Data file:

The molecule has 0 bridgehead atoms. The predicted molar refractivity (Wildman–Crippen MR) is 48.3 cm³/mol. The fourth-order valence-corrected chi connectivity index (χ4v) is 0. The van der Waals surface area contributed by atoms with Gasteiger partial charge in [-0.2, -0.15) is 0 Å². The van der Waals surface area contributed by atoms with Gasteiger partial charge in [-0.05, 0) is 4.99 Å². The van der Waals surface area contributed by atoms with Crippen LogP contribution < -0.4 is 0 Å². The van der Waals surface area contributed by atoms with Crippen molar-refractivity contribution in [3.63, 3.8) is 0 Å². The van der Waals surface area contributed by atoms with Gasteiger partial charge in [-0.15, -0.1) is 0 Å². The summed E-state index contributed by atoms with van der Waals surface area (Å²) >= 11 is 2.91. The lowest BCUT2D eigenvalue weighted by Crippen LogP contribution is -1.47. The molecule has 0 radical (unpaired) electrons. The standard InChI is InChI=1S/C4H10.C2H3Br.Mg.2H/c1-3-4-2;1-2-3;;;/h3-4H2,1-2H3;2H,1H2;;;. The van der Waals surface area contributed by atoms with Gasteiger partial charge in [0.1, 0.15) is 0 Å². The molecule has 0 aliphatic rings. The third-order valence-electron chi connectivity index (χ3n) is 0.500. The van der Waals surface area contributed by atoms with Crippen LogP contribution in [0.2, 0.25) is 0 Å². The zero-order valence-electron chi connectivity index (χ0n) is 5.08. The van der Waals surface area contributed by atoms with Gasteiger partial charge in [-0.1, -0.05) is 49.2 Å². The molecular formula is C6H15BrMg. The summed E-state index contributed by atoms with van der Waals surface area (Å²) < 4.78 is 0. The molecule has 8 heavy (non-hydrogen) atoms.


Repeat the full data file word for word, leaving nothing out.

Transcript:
The molecule has 0 bridgehead atoms. The predicted molar refractivity (Wildman–Crippen MR) is 48.3 cm³/mol. The fourth-order valence-corrected chi connectivity index (χ4v) is 0. The van der Waals surface area contributed by atoms with Gasteiger partial charge in [-0.2, -0.15) is 0 Å². The van der Waals surface area contributed by atoms with Gasteiger partial charge in [-0.05, 0) is 4.99 Å². The van der Waals surface area contributed by atoms with Crippen LogP contribution < -0.4 is 0 Å². The van der Waals surface area contributed by atoms with Crippen molar-refractivity contribution in [3.63, 3.8) is 0 Å². The van der Waals surface area contributed by atoms with Gasteiger partial charge in [-0.15, -0.1) is 0 Å². The summed E-state index contributed by atoms with van der Waals surface area (Å²) >= 11 is 2.91. The lowest BCUT2D eigenvalue weighted by Crippen LogP contribution is -1.47. The molecule has 0 radical (unpaired) electrons. The standard InChI is InChI=1S/C4H10.C2H3Br.Mg.2H/c1-3-4-2;1-2-3;;;/h3-4H2,1-2H3;2H,1H2;;;. The van der Waals surface area contributed by atoms with Gasteiger partial charge in [0.1, 0.15) is 0 Å². The molecule has 0 aliphatic rings. The third-order valence-electron chi connectivity index (χ3n) is 0.500. The van der Waals surface area contributed by atoms with Crippen LogP contribution in [0.2, 0.25) is 0 Å². The zero-order valence-electron chi connectivity index (χ0n) is 5.08. The van der Waals surface area contributed by atoms with Gasteiger partial charge in [-0.1, -0.05) is 49.2 Å². The molecular formula is C6H15BrMg. The summed E-state index contributed by atoms with van der Waals surface area (Å²) < 4.78 is 0. The molecule has 8 heavy (non-hydrogen) atoms.